As a consumer – we are always concerned when we order that which requires delivery. We call it the last mile in home furnishings – but it really applies to any item that we (the consumer) have that set “level of expectation”. The pizza is hot and on time. The cable guy – on time (right). Furniture, unscathed. Perfect. Better than we remember it. How do retailers even begin to manage the unmanageable?
Terms and conditions: There are no conditions. All Sales Final. No Returns. Retailers are so scared of returns they make it a barrier to the sale with conditions so absolute that it paints the polar opposite of what they should be trying to convey; that positive experience. In a recent article in RetailDive – the writer discussed the power and problems of returns when dealing with online retail. That is absolutely a challenge. As I told our eCommerce teams, I do not want to become the Zappos of sofas and dining sets. (IMO Zappos has taken the return and flipped it on its head and made it a HUGE competitive advantage – you probably know this). As a online retailer we had to strike that fine balance of “positive experience” (something the customer would find acceptable) and the ability to support it on the P&L! The target was never still. Not a one size fits all solution; different by category, vendor, even products.
Look familiar (the picture)? Looks like a recent delivery from an online vendor for bar stools. Of course, missing the hardware for one of the legs. One call had a new stool. I would have accepted hardware! Either way – inconvenienced yes, but experience “restored”. Absolutely. As a brick and mortar retailer – think about your return policy. You must look at each category of products you sell and determine your pain threshold; what makes sense as you strike your fine balance of desired “customer experience” with your business and your financial tipping point. A well-respected VP of Sales once told me – “Jesse, furniture is designed to go one way, and come out of a box.” Challenge accepted!
So let’s look at your product categories and policies.
(I am prefacing all of these with the assumptive and givens: The items come back as new, with everything, including the box and packaging). Back to the program.
Start with the easy(ier). Casegoods (or anything you would or could normally stock with a great chance at resale).
Returns accepted. No questions asked. Must be in original packaging. Must be in new condition or as received at time of delivery. As a consumer I think this is extremely attractive. As a retailer, I might be tempted to toss in a “like for like” exchange clause. That also might be OK, really depends on your mix and depth in that category. Don’t just do it to try and keep the sale revenue! Can you add something to prevent taking it home to try it? Sure. Maybe full refund within 24 hours – 10% restocking fee after 24-hour period. The table may look one way in the store. At home, completely different. We have all experienced it. If it comes back with wine glass marks – that is definitely not new condition. Find that acceptable balance. Is this a competitive advantage to your business? Maybe. Shop the competition. If you win – talk about it on the showroom floor during the sales process early on! Use it to your advantage. While your returns may increase – i expect they will actually be an acceptable % of sales as your sales could also go up as a result of a favorable “policy”.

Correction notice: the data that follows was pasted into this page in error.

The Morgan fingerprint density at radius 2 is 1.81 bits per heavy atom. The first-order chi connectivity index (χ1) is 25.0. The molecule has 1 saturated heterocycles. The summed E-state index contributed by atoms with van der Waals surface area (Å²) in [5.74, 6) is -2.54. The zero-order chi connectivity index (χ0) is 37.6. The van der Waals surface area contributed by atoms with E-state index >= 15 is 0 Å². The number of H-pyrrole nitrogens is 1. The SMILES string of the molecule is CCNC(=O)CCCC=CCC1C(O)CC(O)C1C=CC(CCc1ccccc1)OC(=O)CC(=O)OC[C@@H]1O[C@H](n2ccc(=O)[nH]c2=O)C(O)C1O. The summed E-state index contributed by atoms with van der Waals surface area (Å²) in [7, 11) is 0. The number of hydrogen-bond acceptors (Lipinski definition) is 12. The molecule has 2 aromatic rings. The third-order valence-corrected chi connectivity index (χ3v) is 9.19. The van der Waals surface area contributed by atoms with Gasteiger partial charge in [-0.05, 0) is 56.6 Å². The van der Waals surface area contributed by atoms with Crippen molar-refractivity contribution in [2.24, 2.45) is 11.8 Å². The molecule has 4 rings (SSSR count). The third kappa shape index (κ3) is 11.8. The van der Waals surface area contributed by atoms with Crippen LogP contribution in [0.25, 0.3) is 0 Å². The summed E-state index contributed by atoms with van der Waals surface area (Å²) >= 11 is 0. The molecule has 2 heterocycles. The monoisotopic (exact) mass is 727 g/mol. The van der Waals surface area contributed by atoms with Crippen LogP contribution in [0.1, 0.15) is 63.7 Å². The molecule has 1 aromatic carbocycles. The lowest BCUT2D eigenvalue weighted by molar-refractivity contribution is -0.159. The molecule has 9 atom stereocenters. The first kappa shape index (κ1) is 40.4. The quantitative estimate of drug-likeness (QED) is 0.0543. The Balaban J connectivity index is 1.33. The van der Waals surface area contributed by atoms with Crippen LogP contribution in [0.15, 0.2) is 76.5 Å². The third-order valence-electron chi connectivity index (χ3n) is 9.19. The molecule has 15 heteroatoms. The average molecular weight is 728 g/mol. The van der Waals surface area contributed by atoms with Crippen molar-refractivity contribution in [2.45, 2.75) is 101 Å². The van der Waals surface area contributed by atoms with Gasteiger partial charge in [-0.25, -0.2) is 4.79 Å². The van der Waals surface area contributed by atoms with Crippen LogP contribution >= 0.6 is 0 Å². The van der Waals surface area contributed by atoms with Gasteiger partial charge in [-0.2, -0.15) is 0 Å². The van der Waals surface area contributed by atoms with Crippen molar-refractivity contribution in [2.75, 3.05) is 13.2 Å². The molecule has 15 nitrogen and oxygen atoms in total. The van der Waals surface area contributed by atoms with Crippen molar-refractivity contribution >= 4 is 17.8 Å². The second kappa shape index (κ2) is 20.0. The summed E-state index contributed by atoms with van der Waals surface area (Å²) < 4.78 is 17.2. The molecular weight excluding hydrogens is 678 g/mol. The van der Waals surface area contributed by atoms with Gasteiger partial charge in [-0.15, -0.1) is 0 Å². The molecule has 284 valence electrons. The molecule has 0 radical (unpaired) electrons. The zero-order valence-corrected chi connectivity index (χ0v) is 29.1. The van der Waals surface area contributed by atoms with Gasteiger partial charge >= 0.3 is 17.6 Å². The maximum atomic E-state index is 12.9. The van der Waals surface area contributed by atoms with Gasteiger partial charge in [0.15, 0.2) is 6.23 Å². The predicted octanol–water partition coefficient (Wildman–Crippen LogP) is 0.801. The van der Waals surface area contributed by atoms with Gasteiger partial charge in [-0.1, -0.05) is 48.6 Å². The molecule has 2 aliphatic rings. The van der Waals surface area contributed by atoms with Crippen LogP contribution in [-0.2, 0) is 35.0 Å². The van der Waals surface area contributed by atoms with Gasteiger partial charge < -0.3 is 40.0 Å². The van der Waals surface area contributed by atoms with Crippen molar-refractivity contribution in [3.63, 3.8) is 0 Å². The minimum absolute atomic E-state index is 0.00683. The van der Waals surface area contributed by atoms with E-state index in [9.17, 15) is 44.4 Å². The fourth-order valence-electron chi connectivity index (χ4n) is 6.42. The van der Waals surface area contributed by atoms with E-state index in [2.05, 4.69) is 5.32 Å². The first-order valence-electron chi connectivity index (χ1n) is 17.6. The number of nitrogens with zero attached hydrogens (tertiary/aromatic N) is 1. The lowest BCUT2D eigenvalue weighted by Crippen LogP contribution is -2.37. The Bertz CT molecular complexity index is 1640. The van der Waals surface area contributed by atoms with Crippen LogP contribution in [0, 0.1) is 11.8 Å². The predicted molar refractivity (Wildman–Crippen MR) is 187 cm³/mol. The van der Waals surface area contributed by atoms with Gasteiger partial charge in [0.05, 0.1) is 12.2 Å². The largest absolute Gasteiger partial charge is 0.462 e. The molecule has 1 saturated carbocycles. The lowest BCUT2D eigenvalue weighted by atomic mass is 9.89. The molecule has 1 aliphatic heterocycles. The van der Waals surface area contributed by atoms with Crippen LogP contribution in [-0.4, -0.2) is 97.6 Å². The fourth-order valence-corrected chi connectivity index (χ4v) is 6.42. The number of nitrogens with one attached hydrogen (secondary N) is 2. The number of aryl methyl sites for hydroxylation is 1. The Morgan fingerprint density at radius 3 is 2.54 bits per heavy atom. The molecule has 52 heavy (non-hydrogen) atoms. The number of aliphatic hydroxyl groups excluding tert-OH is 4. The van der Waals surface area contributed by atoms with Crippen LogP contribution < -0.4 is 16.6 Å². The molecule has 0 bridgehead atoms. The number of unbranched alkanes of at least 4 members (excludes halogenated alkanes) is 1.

Special order items. Anything that you order to the customer’s specific requirements. Super tricky, but doable. However, don’t immediately jump to “No returns on Custom Orders”. Consider a softer approach – again something the consumer will hear from you during the process and say – “that’s fair”. Consumers (for the most part) expect a fair deal at a fair price on a good product. You improve on each, man you are really working the magic! So, for special orders consider the following idea. Maybe it is tiered based on chance of resale: 3 tiers, Class A, B, and C. No refunds on Custom Class “A”. This would be super extremes and highly unlikely to resell. Hot pink sofa. You get the idea. Even at cost – it won’t move. Certain items are that absolute. I’ll sign up for that. If the product is defect free and it is nothing more than an ugly choice = it is what it is (IMO). Get ready for a Yelp review. Sorry. Then maybe Custom Class “B”. These are items that would probably re-sell. Not saying you want them back, but they are not outside the realm of possibility of resale at a healthy discount. Maybe it is a 15% restocking on Custom Class B items. Obviously new condition and all those items apply. Take that 15% and knock another 10% and move that item quickly! Then maybe Custom Class “C”. Yep. The taupe sofa with motion. Maybe you don’t carry motion, but this special order is main stream and appeals to a wide audience. If its new condition, maybe this is the item that there is no fee on if its a like item equal or greater value play. Something painless – not pain free. But something the customer would agree with and find acceptable.
I shared some ideas above. Use them or use them as a starting point. They are just ideas so please carefully weigh the pros and cons. Look at each of your ideas from both vantage points; the conservative risk adverse retail business owner and then the Zappos-Amazon trained consumer. Once you come up with your policy that is that experience you wish to portray and acceptable to the “business” – make it visible and part of the sales conversation. The setting of expectations is much easier during the sale in comparison to fine font on a sales invoice at the counter. Especially when that fine font is 4 words the consumer will surely hate – they stopped reading at “No”.
Find the entire article here: No free returns? More than half of shoppers won’t buy